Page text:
Within this context, actually I fear the immigration issue at the US southern border may be no more than a pawn in the larger game. We must recognize that this is playing out in a broader context of what is clearly an all out battle between globalism and nationalism. This is a natural occurrence; the pendulum of civilization swings in one direction and then the other. President Trump is a major, but not the only, manifestation of this world wide change in direction towards nationalism. The change is natural but not unopposed, as many institutions and governing bodies have been founded on globalist principles and thus are fighting for their very existence.

The other factor accompanying this phenomena is the change in criteria with reference to application of law. In general, the globalist tendency seems to lean towards a broader interpretation and application of criteria of law, while nationalism holds more to “rule of law”. We see this playing out in the public rhetoric, during the discussion regarding marijuana, the DOJ investigation and now with immigration.

One would hope that the “rule of law” concept cuts both ways in this changing global positioning, as the latest series of US interventions in Honduras (the 2009 coup and other election meddling) have directly contributed to the illegal immigration problem.

So, if wishes were fishes, we would be looking at dual responsibility between nations, with clear rules, getting past victimization into self determination, and working towards improving social economic conditions in El Salvador, as well as other Central American countries.

The choice must be made between making a stand for “how things have always been” or positioning ourselves to prosper under new global conditions. We must be proactive and be willing to negotiate. Above all, we must abandon the blame game which traps us into a never-ending downward spiral, even when we hold the conviction of truth.

The border that has my attention is the Torola River. Families are broken on a daily basis as a parent leaves northern Morazán to find work opportunity elsewhere. Young people flee as their name shows up on an extermination list, perhaps by reason, perhaps not. Economic hardship occurs as people pay up to 15 times what you and I pay for a plane ticket to make the trip. Not all make it through alive. Most women pay extra with their bodies and dignity. Once there, they live in the shadows, without rights or legal status. Sorry, but that is the reality of how illegal immigration operates. That is no solution by any stretch of the imagination!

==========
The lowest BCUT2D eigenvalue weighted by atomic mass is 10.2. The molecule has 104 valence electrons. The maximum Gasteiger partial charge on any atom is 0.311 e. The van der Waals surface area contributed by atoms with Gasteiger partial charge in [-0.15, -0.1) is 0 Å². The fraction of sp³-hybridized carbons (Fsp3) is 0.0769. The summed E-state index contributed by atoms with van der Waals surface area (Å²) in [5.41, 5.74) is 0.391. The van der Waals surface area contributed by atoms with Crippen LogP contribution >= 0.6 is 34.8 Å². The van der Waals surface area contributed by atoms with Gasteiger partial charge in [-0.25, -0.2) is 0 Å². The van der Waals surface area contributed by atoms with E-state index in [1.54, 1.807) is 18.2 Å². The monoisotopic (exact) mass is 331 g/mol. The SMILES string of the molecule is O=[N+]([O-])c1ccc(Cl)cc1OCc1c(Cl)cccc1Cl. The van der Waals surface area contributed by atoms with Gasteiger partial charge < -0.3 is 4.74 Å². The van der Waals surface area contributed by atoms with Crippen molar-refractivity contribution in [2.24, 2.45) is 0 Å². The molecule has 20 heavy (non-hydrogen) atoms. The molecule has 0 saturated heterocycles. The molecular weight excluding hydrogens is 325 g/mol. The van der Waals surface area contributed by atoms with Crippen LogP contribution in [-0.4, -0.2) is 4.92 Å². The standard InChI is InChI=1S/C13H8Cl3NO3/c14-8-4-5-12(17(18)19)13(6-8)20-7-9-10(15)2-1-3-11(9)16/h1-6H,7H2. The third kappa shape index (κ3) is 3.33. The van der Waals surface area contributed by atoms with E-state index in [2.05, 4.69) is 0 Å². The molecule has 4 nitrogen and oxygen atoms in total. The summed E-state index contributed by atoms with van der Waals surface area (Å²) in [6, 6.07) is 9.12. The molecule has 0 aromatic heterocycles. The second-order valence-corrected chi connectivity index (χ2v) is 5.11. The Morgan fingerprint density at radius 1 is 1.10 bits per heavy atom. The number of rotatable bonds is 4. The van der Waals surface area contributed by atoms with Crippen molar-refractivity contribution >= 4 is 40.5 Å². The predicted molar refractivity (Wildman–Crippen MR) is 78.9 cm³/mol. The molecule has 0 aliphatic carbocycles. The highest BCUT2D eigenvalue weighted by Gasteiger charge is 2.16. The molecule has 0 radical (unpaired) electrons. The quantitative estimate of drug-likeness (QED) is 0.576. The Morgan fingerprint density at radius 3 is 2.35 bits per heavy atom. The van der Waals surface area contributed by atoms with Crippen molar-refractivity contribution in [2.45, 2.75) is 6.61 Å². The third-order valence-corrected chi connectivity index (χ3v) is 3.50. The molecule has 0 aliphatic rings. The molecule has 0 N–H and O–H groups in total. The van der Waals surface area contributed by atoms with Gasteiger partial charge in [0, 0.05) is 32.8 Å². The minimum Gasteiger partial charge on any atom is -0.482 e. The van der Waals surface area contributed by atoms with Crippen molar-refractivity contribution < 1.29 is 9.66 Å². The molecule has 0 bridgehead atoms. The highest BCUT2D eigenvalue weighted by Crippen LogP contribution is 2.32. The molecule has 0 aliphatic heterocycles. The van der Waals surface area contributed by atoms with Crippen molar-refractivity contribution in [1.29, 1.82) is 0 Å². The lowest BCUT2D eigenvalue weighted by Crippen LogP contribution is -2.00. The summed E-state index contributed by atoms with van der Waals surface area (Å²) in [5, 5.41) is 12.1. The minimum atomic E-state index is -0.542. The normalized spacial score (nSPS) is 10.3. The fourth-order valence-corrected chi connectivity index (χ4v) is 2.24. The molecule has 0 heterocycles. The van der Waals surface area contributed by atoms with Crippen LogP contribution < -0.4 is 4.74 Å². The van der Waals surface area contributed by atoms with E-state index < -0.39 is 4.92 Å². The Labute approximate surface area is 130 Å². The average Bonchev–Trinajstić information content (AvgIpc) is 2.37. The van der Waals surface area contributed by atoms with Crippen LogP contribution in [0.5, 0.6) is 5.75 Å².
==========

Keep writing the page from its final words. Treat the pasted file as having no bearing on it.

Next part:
If wishes were fishes… we would be building solutions.

Ron Brenneman

 

Cause and effect- the migration problem

North Morazan

The north of Morazán, in the mountainous north-east of El Salvador is hands down the most beautiful place in the world. Yet it has one of the highest rates of migration in the country of young people seeking opportunity elsewhere. Many are in the USA, most with no legal status to be there.

Why, you would ask, would anyone in their right mind leave the most beautiful place in the world and leave family and children behind to live in the shadows in a foreign land where they are not fully welcome.

Leaving politics aside, where all positions may be justified, let us take a look at cause and effect. The north of Morazán was a free fire zone during the Salvadoran civil war, causing 100% displacement of the civilian population and complete destruction of productive infrastructure. As a volunteer during the 80s in the Colomoncagua refugee camp, across the border in Honduras, I watched the daily bombing runs of Dragonfly jets over Morazán, part of the one million dollars a day in USA military aid to El Salvador. This period marked the beginning of the migration problem, which continues today given the failure of post-war reconstruction in providing economic opportunity.

Regarding President Trump’s remark that the USA should only accept the best, I would argue that we need them here. Our brightest and best went to war in the late 70s and most were killed or maimed. They continue to leave today in search of a means to care for their families. We need to create conditions that allow the brightest and best to stay here and build Morazán into its full potential.

Morazán was not destroyed in one day. It took a decade of pounding and a lot of resources to do it. It will take some time, resources and determination to reach our goal of prosperity.

Amún Shéa is focused on assisting the creation of that reality in which  the brightest and best may prosper and thrive here at home and migration is no longer the only option. It is no magic formula and offers no quick political solution. It is an arduous task, one step at a time, one student at a time, often seemingly against the current.

Public policy is important, but if you would like to join us on the groundwork, building change from this remote territory, we would more than welcome you.

Thank you
Ron Brenneman

 

Building the Great Wall

There is certainly much ado regarding the construction of a wall on the border of the United States with Mexico. Known primarily as the Great Wall or Trump’s Wall, the objective is to stop undocumented movement through the southern border.